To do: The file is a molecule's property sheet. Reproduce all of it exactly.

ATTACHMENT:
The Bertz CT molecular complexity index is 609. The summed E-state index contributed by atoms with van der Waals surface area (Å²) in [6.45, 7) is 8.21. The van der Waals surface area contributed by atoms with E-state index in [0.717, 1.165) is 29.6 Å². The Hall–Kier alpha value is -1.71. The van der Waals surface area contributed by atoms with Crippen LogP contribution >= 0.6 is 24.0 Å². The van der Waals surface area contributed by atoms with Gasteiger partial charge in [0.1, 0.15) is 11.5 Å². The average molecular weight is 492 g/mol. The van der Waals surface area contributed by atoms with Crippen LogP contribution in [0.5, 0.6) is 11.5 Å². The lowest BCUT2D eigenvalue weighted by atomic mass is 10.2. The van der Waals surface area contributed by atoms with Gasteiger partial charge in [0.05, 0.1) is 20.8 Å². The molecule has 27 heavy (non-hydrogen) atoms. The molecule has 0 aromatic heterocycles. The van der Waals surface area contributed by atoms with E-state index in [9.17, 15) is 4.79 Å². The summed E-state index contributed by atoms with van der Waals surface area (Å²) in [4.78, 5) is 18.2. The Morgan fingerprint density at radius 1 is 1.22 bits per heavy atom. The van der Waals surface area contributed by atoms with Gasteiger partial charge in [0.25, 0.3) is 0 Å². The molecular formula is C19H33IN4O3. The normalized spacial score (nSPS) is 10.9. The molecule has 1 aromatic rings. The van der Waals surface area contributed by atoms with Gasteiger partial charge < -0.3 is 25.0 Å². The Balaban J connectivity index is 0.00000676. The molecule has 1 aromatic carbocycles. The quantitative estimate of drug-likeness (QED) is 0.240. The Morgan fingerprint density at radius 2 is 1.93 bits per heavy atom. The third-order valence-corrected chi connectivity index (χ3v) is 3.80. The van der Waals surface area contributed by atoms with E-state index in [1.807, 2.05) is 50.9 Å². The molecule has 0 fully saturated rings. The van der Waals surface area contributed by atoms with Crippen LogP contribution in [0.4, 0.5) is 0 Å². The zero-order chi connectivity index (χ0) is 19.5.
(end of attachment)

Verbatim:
The Bertz CT molecular complexity index is 609. The summed E-state index contributed by atoms with van der Waals surface area (Å²) in [6.45, 7) is 8.21. The van der Waals surface area contributed by atoms with E-state index in [0.717, 1.165) is 29.6 Å². The Hall–Kier alpha value is -1.71. The van der Waals surface area contributed by atoms with Crippen LogP contribution >= 0.6 is 24.0 Å². The van der Waals surface area contributed by atoms with Gasteiger partial charge in [0.1, 0.15) is 11.5 Å². The average molecular weight is 492 g/mol. The van der Waals surface area contributed by atoms with Crippen LogP contribution in [0.5, 0.6) is 11.5 Å². The lowest BCUT2D eigenvalue weighted by atomic mass is 10.2. The van der Waals surface area contributed by atoms with Gasteiger partial charge in [0.05, 0.1) is 20.8 Å². The molecule has 27 heavy (non-hydrogen) atoms. The molecule has 0 aromatic heterocycles. The van der Waals surface area contributed by atoms with E-state index in [9.17, 15) is 4.79 Å². The summed E-state index contributed by atoms with van der Waals surface area (Å²) in [4.78, 5) is 18.2. The Morgan fingerprint density at radius 1 is 1.22 bits per heavy atom. The van der Waals surface area contributed by atoms with Gasteiger partial charge in [0.25, 0.3) is 0 Å². The molecular formula is C19H33IN4O3. The normalized spacial score (nSPS) is 10.9. The molecule has 1 aromatic rings. The van der Waals surface area contributed by atoms with Gasteiger partial charge < -0.3 is 25.0 Å². The Balaban J connectivity index is 0.00000676. The molecule has 1 aromatic carbocycles. The quantitative estimate of drug-likeness (QED) is 0.240. The Morgan fingerprint density at radius 2 is 1.93 bits per heavy atom. The third-order valence-corrected chi connectivity index (χ3v) is 3.80. The van der Waals surface area contributed by atoms with E-state index in [1.807, 2.05) is 50.9 Å². The molecule has 0 fully saturated rings. The van der Waals surface area contributed by atoms with Crippen LogP contribution in [0.4, 0.5) is 0 Å². The zero-order chi connectivity index (χ0) is 19.5.